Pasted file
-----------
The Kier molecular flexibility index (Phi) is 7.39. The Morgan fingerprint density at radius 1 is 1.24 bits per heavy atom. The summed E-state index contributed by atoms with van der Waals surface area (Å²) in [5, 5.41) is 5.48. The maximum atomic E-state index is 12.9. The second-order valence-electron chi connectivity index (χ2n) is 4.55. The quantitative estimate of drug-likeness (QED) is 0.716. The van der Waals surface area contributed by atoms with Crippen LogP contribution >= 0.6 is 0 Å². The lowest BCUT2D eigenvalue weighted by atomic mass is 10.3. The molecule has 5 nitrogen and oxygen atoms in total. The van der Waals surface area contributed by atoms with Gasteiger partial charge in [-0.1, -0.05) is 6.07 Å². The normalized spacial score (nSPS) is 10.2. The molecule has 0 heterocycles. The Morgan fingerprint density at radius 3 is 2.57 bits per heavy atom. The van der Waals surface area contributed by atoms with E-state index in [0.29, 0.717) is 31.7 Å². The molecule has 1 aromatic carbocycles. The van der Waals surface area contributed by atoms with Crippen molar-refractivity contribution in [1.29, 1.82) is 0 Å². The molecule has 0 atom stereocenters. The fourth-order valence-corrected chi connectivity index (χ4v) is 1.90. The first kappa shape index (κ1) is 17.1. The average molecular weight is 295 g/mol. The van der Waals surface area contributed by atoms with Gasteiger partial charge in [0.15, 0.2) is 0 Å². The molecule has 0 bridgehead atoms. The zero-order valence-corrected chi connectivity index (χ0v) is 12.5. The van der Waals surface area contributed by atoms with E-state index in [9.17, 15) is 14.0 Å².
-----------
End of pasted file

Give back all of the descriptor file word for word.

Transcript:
The Kier molecular flexibility index (Phi) is 7.39. The Morgan fingerprint density at radius 1 is 1.24 bits per heavy atom. The summed E-state index contributed by atoms with van der Waals surface area (Å²) in [5, 5.41) is 5.48. The maximum atomic E-state index is 12.9. The second-order valence-electron chi connectivity index (χ2n) is 4.55. The quantitative estimate of drug-likeness (QED) is 0.716. The van der Waals surface area contributed by atoms with Crippen LogP contribution >= 0.6 is 0 Å². The lowest BCUT2D eigenvalue weighted by atomic mass is 10.3. The molecule has 5 nitrogen and oxygen atoms in total. The van der Waals surface area contributed by atoms with Gasteiger partial charge in [-0.1, -0.05) is 6.07 Å². The normalized spacial score (nSPS) is 10.2. The molecule has 0 heterocycles. The Morgan fingerprint density at radius 3 is 2.57 bits per heavy atom. The van der Waals surface area contributed by atoms with E-state index in [0.29, 0.717) is 31.7 Å². The molecule has 1 aromatic carbocycles. The van der Waals surface area contributed by atoms with Crippen molar-refractivity contribution in [1.29, 1.82) is 0 Å². The molecule has 0 atom stereocenters. The fourth-order valence-corrected chi connectivity index (χ4v) is 1.90. The first kappa shape index (κ1) is 17.1. The average molecular weight is 295 g/mol. The van der Waals surface area contributed by atoms with Gasteiger partial charge in [0.15, 0.2) is 0 Å². The molecule has 0 bridgehead atoms. The zero-order valence-corrected chi connectivity index (χ0v) is 12.5. The van der Waals surface area contributed by atoms with E-state index in [9.17, 15) is 14.0 Å².